Google is still racing to remove Android apps that violate major privacy laws. According to Ars Technica, Google has removed nine apps from the Google Play Store after Dr. Web analysts discovered they were trojans stealing Facebook login information.
The malware had over 5.8 million combined downloads and posed as easy-to-find titles such as “Horoscope Daily” and “Rubbish Cleaner.”
They would also steal authorization session cookies. In each case, Facebook was the intended destination, but the creators could have easily directed users to other internet services.
Google told Ars that it had banned all of the app developers from the store, which may not be much of a deterrent given that the perpetrators can easily create new developer accounts. To keep the attackers out, Google may need to screen for malware.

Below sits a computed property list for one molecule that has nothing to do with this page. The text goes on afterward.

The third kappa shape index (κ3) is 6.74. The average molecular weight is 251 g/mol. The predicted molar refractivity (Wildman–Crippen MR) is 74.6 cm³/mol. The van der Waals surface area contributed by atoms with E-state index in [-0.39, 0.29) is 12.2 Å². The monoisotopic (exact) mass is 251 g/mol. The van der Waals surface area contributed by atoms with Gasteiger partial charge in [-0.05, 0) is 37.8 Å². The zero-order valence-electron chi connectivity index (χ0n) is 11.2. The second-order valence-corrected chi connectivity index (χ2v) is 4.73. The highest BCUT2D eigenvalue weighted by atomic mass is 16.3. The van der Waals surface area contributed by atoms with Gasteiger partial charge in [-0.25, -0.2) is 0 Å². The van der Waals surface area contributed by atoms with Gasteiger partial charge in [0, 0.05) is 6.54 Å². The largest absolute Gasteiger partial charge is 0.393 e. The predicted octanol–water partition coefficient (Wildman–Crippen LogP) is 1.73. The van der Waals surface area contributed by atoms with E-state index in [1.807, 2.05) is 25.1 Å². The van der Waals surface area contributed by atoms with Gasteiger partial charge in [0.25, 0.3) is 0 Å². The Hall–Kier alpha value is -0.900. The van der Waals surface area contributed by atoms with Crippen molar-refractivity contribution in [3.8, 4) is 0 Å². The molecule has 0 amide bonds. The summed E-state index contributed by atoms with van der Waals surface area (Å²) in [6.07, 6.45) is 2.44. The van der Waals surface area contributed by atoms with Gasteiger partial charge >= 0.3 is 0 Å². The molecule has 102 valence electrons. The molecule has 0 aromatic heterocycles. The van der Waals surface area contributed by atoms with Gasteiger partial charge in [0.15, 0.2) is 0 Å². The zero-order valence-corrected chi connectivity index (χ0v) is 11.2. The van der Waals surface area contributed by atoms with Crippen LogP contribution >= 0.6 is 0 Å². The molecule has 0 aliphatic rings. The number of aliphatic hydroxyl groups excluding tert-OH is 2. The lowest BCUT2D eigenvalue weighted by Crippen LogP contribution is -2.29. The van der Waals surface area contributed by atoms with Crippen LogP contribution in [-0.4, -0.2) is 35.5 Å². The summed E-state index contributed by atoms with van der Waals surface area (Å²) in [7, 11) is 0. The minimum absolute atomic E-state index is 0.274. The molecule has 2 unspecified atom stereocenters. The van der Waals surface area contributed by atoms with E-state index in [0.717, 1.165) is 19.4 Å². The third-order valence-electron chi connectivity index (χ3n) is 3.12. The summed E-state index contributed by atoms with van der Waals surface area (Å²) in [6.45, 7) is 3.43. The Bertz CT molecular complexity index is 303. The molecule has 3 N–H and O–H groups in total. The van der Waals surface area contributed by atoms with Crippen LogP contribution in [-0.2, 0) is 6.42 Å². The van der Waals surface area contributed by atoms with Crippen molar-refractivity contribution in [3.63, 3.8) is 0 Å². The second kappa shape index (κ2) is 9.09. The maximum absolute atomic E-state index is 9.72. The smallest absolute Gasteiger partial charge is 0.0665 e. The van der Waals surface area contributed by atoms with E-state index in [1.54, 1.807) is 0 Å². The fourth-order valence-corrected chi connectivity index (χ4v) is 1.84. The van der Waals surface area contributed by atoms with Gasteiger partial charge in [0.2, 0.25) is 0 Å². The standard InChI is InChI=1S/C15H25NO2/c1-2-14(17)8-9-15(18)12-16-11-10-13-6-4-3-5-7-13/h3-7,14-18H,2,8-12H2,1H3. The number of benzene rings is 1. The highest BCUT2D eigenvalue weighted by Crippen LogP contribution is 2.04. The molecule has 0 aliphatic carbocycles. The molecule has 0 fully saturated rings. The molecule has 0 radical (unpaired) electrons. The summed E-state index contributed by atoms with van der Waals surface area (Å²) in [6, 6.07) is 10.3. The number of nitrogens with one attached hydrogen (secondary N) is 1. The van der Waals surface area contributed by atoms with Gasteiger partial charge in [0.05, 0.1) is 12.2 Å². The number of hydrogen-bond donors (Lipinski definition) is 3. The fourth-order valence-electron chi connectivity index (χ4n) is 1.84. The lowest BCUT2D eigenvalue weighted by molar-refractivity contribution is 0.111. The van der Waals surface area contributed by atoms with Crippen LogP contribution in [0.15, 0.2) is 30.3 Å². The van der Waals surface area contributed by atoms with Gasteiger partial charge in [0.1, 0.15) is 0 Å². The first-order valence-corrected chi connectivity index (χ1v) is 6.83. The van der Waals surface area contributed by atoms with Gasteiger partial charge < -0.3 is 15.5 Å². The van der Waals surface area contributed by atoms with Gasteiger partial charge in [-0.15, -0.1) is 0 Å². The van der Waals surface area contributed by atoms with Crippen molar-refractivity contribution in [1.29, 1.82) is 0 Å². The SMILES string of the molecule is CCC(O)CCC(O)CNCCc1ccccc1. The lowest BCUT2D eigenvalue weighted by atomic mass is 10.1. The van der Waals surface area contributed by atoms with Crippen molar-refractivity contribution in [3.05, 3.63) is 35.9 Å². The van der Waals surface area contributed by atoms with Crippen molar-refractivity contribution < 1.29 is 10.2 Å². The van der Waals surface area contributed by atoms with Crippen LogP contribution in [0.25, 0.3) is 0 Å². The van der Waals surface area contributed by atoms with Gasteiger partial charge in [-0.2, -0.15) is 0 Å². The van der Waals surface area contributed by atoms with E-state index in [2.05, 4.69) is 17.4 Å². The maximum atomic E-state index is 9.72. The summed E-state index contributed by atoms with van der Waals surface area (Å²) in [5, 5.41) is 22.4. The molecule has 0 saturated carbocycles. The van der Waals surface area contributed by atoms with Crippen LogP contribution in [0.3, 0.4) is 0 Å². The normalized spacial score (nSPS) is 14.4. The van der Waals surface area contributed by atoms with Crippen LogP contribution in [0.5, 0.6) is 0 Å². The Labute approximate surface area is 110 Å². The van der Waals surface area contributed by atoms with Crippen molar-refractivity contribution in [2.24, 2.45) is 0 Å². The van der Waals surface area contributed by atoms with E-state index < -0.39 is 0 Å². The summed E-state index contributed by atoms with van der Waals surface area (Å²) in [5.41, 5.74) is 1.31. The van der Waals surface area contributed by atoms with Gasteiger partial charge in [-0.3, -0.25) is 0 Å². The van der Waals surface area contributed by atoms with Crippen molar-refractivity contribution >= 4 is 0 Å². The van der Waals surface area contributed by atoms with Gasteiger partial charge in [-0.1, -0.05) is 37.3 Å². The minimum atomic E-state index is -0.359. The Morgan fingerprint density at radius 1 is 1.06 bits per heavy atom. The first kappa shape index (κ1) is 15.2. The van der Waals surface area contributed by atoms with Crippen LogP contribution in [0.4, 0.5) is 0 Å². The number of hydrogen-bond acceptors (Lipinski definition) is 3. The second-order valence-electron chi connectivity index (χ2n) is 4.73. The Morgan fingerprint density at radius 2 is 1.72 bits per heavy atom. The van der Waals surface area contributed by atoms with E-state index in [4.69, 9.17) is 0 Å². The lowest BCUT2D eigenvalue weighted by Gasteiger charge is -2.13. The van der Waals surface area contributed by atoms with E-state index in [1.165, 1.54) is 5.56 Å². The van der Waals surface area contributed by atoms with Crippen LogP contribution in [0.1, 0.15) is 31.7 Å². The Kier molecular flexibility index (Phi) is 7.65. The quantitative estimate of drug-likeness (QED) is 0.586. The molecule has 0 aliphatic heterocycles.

The question is, of course, how the apps accumulated as many downloads as they did prior to the takedown. Google’s largely automated screening keeps a lot of malware out of the Play Store.
The subtlety of the technique may have allowed the rogue apps to slip past these defenses, leaving victims unaware that their Facebook data had been compromised.
Whatever the reason, it’s safe to say that downloading utilities from unknown developers, no matter how popular they appear, should be avoided.